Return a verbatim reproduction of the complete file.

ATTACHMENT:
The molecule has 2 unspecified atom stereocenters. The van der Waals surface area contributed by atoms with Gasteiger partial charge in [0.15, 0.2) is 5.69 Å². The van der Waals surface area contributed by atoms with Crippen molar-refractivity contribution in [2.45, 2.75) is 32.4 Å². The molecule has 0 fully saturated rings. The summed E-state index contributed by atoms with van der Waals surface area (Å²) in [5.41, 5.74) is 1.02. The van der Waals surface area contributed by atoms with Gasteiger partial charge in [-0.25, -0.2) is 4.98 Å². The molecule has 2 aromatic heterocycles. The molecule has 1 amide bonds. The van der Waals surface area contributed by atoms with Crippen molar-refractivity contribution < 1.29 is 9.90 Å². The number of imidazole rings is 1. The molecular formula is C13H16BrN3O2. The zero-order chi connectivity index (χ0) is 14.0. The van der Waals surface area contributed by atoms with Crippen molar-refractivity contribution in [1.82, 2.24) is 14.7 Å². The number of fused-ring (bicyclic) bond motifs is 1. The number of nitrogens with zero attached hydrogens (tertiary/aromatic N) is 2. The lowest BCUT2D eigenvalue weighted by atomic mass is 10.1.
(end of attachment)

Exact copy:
The molecule has 2 unspecified atom stereocenters. The van der Waals surface area contributed by atoms with Gasteiger partial charge in [0.15, 0.2) is 5.69 Å². The van der Waals surface area contributed by atoms with Crippen molar-refractivity contribution in [2.45, 2.75) is 32.4 Å². The molecule has 0 fully saturated rings. The summed E-state index contributed by atoms with van der Waals surface area (Å²) in [5.41, 5.74) is 1.02. The van der Waals surface area contributed by atoms with Gasteiger partial charge in [-0.25, -0.2) is 4.98 Å². The molecule has 2 aromatic heterocycles. The molecule has 1 amide bonds. The van der Waals surface area contributed by atoms with Crippen molar-refractivity contribution < 1.29 is 9.90 Å². The number of imidazole rings is 1. The molecular formula is C13H16BrN3O2. The zero-order chi connectivity index (χ0) is 14.0. The van der Waals surface area contributed by atoms with Crippen molar-refractivity contribution in [1.82, 2.24) is 14.7 Å². The number of fused-ring (bicyclic) bond motifs is 1. The number of nitrogens with zero attached hydrogens (tertiary/aromatic N) is 2. The lowest BCUT2D eigenvalue weighted by atomic mass is 10.1.